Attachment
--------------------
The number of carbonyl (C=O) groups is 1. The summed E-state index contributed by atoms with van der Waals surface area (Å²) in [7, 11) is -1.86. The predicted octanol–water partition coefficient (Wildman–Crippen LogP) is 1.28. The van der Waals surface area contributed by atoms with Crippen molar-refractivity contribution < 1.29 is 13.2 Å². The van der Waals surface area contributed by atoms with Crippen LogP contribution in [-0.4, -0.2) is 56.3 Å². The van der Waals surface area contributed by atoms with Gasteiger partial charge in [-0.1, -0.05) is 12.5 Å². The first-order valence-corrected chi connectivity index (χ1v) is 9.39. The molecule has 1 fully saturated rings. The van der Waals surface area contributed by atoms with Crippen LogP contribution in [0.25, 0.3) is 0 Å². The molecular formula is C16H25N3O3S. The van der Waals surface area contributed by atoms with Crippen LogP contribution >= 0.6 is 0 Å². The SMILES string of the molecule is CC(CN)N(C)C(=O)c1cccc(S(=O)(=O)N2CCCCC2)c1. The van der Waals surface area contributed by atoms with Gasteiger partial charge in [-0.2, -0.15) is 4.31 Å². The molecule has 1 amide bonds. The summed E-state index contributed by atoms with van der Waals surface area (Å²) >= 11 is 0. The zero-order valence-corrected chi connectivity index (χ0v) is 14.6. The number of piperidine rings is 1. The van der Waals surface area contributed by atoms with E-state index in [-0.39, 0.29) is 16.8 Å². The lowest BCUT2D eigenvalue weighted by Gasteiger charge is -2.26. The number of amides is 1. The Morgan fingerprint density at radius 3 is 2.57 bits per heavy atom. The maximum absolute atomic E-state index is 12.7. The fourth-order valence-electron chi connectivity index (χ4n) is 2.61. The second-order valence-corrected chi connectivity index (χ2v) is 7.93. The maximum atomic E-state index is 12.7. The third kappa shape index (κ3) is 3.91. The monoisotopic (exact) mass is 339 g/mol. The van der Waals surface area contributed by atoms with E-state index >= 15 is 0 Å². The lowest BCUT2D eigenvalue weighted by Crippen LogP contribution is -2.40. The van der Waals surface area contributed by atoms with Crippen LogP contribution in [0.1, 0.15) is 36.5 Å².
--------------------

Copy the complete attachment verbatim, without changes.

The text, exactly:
The number of carbonyl (C=O) groups is 1. The summed E-state index contributed by atoms with van der Waals surface area (Å²) in [7, 11) is -1.86. The predicted octanol–water partition coefficient (Wildman–Crippen LogP) is 1.28. The van der Waals surface area contributed by atoms with Crippen molar-refractivity contribution < 1.29 is 13.2 Å². The van der Waals surface area contributed by atoms with Crippen LogP contribution in [-0.4, -0.2) is 56.3 Å². The van der Waals surface area contributed by atoms with Gasteiger partial charge in [-0.1, -0.05) is 12.5 Å². The first-order valence-corrected chi connectivity index (χ1v) is 9.39. The molecule has 1 fully saturated rings. The van der Waals surface area contributed by atoms with Crippen LogP contribution in [0.25, 0.3) is 0 Å². The molecular formula is C16H25N3O3S. The van der Waals surface area contributed by atoms with Crippen LogP contribution >= 0.6 is 0 Å². The SMILES string of the molecule is CC(CN)N(C)C(=O)c1cccc(S(=O)(=O)N2CCCCC2)c1. The van der Waals surface area contributed by atoms with Gasteiger partial charge in [-0.2, -0.15) is 4.31 Å². The molecule has 1 amide bonds. The summed E-state index contributed by atoms with van der Waals surface area (Å²) >= 11 is 0. The zero-order valence-corrected chi connectivity index (χ0v) is 14.6. The number of piperidine rings is 1. The van der Waals surface area contributed by atoms with E-state index in [-0.39, 0.29) is 16.8 Å². The lowest BCUT2D eigenvalue weighted by Gasteiger charge is -2.26. The number of amides is 1. The Morgan fingerprint density at radius 3 is 2.57 bits per heavy atom. The maximum absolute atomic E-state index is 12.7. The fourth-order valence-electron chi connectivity index (χ4n) is 2.61. The second-order valence-corrected chi connectivity index (χ2v) is 7.93. The maximum atomic E-state index is 12.7. The third kappa shape index (κ3) is 3.91. The monoisotopic (exact) mass is 339 g/mol. The van der Waals surface area contributed by atoms with E-state index >= 15 is 0 Å². The lowest BCUT2D eigenvalue weighted by Crippen LogP contribution is -2.40. The van der Waals surface area contributed by atoms with Crippen LogP contribution in [0.1, 0.15) is 36.5 Å².